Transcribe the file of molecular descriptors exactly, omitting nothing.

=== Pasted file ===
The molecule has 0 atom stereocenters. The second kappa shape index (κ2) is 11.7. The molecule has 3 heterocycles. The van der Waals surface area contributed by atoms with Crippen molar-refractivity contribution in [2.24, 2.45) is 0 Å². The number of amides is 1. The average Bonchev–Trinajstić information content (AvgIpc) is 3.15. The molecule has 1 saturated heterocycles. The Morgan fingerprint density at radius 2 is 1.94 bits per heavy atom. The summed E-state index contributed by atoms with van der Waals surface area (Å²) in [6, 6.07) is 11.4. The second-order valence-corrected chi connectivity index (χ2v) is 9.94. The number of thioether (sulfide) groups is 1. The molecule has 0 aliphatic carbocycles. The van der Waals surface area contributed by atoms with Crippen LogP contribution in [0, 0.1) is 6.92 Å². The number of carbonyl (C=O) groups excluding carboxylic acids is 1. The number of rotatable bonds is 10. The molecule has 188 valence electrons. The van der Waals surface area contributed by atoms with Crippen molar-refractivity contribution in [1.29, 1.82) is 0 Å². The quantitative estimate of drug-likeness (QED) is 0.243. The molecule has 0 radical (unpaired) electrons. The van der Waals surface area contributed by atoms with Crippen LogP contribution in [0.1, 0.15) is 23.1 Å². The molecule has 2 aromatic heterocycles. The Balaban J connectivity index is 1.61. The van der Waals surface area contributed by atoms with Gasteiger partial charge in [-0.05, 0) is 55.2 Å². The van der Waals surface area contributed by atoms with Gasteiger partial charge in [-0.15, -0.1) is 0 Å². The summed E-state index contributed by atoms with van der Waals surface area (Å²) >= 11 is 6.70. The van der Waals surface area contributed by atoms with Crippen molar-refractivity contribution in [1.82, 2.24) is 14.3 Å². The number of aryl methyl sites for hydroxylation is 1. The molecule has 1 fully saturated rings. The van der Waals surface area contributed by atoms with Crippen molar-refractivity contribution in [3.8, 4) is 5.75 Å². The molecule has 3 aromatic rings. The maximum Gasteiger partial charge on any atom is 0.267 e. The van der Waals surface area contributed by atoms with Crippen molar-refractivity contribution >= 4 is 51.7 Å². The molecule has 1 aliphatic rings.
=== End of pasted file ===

The molecule has 0 atom stereocenters. The second kappa shape index (κ2) is 11.7. The molecule has 3 heterocycles. The van der Waals surface area contributed by atoms with Crippen molar-refractivity contribution in [2.24, 2.45) is 0 Å². The number of amides is 1. The average Bonchev–Trinajstić information content (AvgIpc) is 3.15. The molecule has 1 saturated heterocycles. The Morgan fingerprint density at radius 2 is 1.94 bits per heavy atom. The summed E-state index contributed by atoms with van der Waals surface area (Å²) in [6, 6.07) is 11.4. The second-order valence-corrected chi connectivity index (χ2v) is 9.94. The number of thioether (sulfide) groups is 1. The molecule has 0 aliphatic carbocycles. The van der Waals surface area contributed by atoms with Crippen LogP contribution in [0, 0.1) is 6.92 Å². The number of carbonyl (C=O) groups excluding carboxylic acids is 1. The number of rotatable bonds is 10. The molecule has 188 valence electrons. The van der Waals surface area contributed by atoms with Crippen molar-refractivity contribution in [1.29, 1.82) is 0 Å². The quantitative estimate of drug-likeness (QED) is 0.243. The molecule has 0 radical (unpaired) electrons. The van der Waals surface area contributed by atoms with Crippen LogP contribution in [0.1, 0.15) is 23.1 Å². The molecule has 2 aromatic heterocycles. The Balaban J connectivity index is 1.61. The van der Waals surface area contributed by atoms with Gasteiger partial charge in [-0.05, 0) is 55.2 Å². The van der Waals surface area contributed by atoms with Gasteiger partial charge in [-0.15, -0.1) is 0 Å². The summed E-state index contributed by atoms with van der Waals surface area (Å²) >= 11 is 6.70. The van der Waals surface area contributed by atoms with Crippen molar-refractivity contribution in [1.82, 2.24) is 14.3 Å². The number of aryl methyl sites for hydroxylation is 1. The molecule has 1 fully saturated rings. The van der Waals surface area contributed by atoms with Crippen molar-refractivity contribution in [3.8, 4) is 5.75 Å². The molecule has 3 aromatic rings. The maximum Gasteiger partial charge on any atom is 0.267 e. The van der Waals surface area contributed by atoms with Crippen molar-refractivity contribution >= 4 is 51.7 Å². The molecule has 1 aliphatic rings.